Former U.S. President Jimmy Carter collapsed on Thursday in Winnipeg, Canada, due to dehydration. He was helping build a new Habitat For Humanity house when he lost consciousness, The New York Post reported.

The 92-year-old former president was rushed to the St. Boniface General Hospital for treatment. After he collapsed, firefighters and paramedics helped him and took him to a hospital in an ambulance.

Working hard all week

The Carter Center, in a statement, said that Carter had been working hard all week. Since it is summer, working in the hot sun dehydrated the former president. He was taken offsite for observation. Despite the incident, Carter encouraged Habitat for Humanity volunteers to keep building but to also stay hydrated.

He was working for more than an hour on the steps of a house with a drill when Carter became unsteady at the construction site. Eyewitnesses said the former president slumped away from his work area to a chair, Reuters reported.

Affordable home ownership

Helping people acquire affordable homes is the goal of Habitat for Humanity, a charitable organization. For his humanitarian work, Carter, who was U.S. president from 1977 to 1981, was given the Nobel Peace Prize in 2002. He volunteered to build 150 homes with Habitat for Humanity in honor of Canada’s 150th foundation year.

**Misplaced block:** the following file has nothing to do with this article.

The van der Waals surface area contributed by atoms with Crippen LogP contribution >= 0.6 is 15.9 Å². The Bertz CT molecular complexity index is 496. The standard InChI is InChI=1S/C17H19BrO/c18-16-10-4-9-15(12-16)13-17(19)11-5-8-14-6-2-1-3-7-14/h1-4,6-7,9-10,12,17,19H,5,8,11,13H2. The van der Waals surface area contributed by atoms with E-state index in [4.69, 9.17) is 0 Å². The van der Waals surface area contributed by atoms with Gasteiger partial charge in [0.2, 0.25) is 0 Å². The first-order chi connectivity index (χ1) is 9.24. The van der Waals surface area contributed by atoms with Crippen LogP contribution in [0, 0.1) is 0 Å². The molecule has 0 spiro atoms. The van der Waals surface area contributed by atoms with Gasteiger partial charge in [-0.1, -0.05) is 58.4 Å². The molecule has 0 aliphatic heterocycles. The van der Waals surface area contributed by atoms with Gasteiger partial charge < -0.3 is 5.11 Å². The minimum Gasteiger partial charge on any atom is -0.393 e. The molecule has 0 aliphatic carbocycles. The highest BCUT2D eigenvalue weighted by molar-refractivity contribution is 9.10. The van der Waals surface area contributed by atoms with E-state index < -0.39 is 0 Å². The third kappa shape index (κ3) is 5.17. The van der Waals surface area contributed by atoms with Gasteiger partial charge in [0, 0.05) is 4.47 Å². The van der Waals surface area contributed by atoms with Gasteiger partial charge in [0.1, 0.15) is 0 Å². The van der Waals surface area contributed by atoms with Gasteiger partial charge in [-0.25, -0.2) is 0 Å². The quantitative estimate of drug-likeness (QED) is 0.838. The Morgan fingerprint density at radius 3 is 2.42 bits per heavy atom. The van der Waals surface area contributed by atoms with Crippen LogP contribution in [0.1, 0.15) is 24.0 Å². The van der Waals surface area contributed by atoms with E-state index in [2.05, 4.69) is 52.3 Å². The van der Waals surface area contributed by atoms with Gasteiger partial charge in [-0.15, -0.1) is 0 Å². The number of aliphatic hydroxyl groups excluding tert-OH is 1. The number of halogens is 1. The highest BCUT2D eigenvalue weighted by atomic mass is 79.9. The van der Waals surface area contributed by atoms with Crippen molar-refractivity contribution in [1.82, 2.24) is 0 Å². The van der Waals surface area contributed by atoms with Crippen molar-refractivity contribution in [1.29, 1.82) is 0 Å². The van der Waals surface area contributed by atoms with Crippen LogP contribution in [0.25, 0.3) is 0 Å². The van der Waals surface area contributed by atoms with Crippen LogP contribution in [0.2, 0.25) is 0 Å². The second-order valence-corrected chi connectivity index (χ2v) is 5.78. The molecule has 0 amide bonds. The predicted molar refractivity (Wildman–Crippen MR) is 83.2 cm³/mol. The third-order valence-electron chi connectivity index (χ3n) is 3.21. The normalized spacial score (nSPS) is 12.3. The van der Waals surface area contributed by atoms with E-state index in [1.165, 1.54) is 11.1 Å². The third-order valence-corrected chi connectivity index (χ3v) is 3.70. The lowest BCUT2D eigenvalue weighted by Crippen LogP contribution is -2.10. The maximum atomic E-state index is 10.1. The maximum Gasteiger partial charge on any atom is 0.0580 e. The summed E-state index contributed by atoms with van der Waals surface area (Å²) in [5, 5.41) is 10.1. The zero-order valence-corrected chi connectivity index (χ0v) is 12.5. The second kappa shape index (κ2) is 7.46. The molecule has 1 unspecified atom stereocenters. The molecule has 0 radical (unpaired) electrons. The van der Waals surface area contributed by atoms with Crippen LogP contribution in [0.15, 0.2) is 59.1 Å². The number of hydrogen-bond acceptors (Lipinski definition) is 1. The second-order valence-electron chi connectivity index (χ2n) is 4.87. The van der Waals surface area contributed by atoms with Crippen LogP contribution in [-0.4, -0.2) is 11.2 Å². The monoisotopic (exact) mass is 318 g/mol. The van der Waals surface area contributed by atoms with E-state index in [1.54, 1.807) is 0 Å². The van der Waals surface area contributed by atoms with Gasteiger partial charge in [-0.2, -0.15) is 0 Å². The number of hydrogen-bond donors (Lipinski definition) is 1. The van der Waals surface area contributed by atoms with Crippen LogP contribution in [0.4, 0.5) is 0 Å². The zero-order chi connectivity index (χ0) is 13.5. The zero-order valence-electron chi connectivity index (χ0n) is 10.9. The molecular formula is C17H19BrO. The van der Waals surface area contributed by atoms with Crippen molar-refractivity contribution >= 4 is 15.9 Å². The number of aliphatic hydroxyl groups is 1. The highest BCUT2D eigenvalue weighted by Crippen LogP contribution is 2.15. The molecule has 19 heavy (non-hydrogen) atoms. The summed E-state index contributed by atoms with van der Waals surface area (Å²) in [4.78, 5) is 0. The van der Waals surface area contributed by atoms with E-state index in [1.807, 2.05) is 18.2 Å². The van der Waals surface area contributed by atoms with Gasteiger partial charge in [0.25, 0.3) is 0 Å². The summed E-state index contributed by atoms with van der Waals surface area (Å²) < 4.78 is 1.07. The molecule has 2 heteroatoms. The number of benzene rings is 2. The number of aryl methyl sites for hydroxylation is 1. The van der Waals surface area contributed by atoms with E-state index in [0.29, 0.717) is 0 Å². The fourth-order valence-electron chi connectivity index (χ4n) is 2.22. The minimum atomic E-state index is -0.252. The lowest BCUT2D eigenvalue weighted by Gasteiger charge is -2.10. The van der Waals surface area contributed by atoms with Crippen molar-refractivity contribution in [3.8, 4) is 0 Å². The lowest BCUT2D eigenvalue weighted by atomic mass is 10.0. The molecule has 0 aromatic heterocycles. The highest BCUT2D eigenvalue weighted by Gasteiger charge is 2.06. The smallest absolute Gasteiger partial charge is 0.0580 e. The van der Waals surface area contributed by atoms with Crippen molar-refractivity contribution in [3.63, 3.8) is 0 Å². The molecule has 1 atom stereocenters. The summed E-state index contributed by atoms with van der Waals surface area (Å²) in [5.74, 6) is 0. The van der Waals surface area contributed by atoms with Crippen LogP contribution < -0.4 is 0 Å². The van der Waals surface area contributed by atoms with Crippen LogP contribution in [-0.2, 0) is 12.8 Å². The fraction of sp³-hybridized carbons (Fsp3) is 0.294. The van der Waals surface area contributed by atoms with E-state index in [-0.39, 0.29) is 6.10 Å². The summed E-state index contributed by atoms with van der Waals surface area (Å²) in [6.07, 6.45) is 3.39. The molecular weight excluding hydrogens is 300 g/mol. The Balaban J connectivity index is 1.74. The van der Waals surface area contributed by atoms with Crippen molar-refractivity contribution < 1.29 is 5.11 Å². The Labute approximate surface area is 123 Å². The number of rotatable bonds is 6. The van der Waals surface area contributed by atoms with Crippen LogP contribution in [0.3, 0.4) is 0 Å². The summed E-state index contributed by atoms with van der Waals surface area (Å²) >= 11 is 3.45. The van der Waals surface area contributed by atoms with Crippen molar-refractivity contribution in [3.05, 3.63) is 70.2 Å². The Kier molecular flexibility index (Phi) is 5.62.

Habitat, founded in 1976, is a non-government and non-profit organization that addresses the issues of lack of housing all over the world by functioning as a Christian housing ministry. Volunteers, like Carter, help build homes, and Habitat does not make a profit on the sales of the homes.

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Since 1976, the ministry has helped over 4 million people all over the world build, rehabilitate, or preserve more than 800,000 houses.

Carter, a Democrat, was the only president who attended in January the inaugural of the current Republican President Donald Trump. He admitted that during the primaries, he voted for Bernie Sanders over Hillary Clinton.

Before his election in 1976, a bicentennial year, Carter was the governor of Georgia and a peanut farmer. He was a lieutenant and nuclear engineer in the U.S. Navy until he retired and became a farmer.

In August 2015, when he underwent liver surgery, the former president was diagnosed with melanoma, a form of skin cancer which spread to his brain and other parts of the body. Four months later, Carter – who has a family history of cancer – shared that according to his latest brain scan, he had no signs of cancer.